The title of this piece is based on a once influential social psychology book by Erving Goffman, The Presentation of Self in Everyday Life. In around 250 pages, the author fully covers the ground of his subject, just like it says on the cover, writing (as one reviewer said) not only about
Vogue models, clergymen and the dead, but also about Shetland crofters, Canadian Army dentists, dukes, beauticians, rajahs and a range of characters.
I still remember the seminars I did on the book during my social psychology studies in Cambridge. But one area is notably absent from Goffman’s analysis of the self, and that is the entire non-human world. Given how much emphasis is often placed on the selfishness of the entire process of evolution that brought us into being, that might be seen as a surprising omission. Yet its absence is inevitable and correct, when one remembers that the concept of “self” is an entirely human, even a social human, one. The self, and selfishness, fit neatly into the field of social psychology, but stop making much sense outside it. To speak of other animals as possessing a self is contentious. To speak of plants or bacteria or viruses possessing one is absurd. And to speak of an inanimate process like evolution being selfish is simply incoherent.
Let’s look for that selfishness in our closest relatives on the evolutionary tree. As experimental psychologists David and Ann Premack write in their study of human intelligence:
Although a chimpanzee passes the mirror test [touching its own face when viewing itself in a mirror], there is no evidence that it engages in either self- or social approval.
The concept of self presupposes causal reasoning, the ability to reason: “Men pay attention to me because I am attractive.” As we have seen, this kind of reasoning is not available to the chimpanzee.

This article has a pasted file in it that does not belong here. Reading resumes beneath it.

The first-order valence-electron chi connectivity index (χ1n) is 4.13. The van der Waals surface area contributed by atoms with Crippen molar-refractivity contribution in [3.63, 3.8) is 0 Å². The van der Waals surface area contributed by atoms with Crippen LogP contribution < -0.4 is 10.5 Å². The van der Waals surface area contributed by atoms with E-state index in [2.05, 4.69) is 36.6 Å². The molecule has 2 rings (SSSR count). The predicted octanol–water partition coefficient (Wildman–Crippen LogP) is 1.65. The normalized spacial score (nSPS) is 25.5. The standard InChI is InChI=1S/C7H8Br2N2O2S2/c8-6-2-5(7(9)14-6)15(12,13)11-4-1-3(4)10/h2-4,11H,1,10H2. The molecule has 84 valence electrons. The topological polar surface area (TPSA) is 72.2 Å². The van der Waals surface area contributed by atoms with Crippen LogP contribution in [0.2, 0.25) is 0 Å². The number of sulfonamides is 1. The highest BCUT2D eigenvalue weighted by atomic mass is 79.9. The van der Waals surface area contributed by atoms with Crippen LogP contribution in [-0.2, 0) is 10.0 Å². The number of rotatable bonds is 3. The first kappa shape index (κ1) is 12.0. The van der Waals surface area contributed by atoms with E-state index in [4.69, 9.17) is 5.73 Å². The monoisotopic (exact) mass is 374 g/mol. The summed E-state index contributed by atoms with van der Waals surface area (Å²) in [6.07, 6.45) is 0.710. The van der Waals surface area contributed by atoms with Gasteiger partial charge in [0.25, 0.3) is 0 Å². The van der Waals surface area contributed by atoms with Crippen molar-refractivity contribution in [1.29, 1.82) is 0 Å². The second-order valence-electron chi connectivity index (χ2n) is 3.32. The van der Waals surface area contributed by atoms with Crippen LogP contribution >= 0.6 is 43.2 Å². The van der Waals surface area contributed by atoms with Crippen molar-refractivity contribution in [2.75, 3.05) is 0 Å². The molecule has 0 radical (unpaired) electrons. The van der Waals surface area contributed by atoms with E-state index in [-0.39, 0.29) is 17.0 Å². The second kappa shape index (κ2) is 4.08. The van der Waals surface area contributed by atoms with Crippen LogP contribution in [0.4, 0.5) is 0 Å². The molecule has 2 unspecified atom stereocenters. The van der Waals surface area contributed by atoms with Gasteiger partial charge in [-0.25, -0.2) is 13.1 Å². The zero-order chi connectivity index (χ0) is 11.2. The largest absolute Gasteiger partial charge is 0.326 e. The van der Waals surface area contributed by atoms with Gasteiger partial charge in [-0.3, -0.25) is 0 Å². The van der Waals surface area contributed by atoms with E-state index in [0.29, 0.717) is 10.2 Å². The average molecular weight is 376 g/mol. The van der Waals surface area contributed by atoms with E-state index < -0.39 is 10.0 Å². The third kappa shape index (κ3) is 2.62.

The chimpanzee, then, does not possess a self that could enable it to be selfish. The writers are confirming experimentally only what every thinking person has known for millennia – that there is a vast gulf fixed between us and the animals. If there is only a small difference between our genome and the chimpanzee’s (1.6% is the figure the Premacks use) it tells us not that we’ve been wrong about the gulf, but that coding DNA is not the place to look for an explanation.
If “self” is an inappropriate term when applied even to our nearest relative, how much more so when applied to a natural process of evolution of which its objects – unself-conscious organisms from bacteria to baboons – are completely unaware?
Yet the idea is as old as Darwin – or rather Malthus, whose work gave him the idea – that evolution is an entirely selfish process of struggling to survive, whether one views the selfish agent as the organism, falling over itself and treading on everything else in order to reproduce, or as Richard Dawkins’s “selfish genes”, cynically puppeteering our bodies and minds to reproduce themselves at our expense.
The reasons it matters, outside of science, are legion. The “struggle for survival” directly justified Eugenic Theory, two World Wars and the Holocaust. It is held up as a natural law in economics and commerce. Firms (even government ministries like DEFRA, I’m told) automatically fail the lowest 30% (or whatever) of their staff appraisals because the struggle to survive is seen as fundamental to success. Accepted comprehensively, it nullifies the very existence of all that is human, by subordinating all human values to varieties of evolutionary self-promotion. And specifically it fundamentally undermines the Christian teaching that Creation is good, leading amongst other things to an evolutionary theology in which creation means very little:
God created autonomous Nature → selfish evolution → selfish species → aboriginal sin
This is expressed by Karl Giberson in a recent book:
Selfishness, in fact, drives the evolutionary process. Unselfish creatures died, and their unselfish genes perished with them. Selfish creatures, who attended to their own needs for food, power, and sex, flourished and passed on these genes to their offspring. After many generations selfishness was so fully programmed in our genomes that it was a significant part of what we now call human nature.
But Darwin’s “struggle for existence” was never anything more than a colourful metaphor for what, when expressed in more sober and accurate scientific terminology, is simply “differential reproduction.” His “competitive warfare” model was very much a product of his English socio-political background, though it has far outlived Victorian social inequalities and colonial empire-building.
It is not, in fact, selfish to attend to ones needs for food or sex. A plant or animal not doing so is not being selfless, but dead. “Power” is rather more dubious a concept biologically – an instinct to fight is not at all the same thing as the human will to power, besides being anything but a universal trait in nature.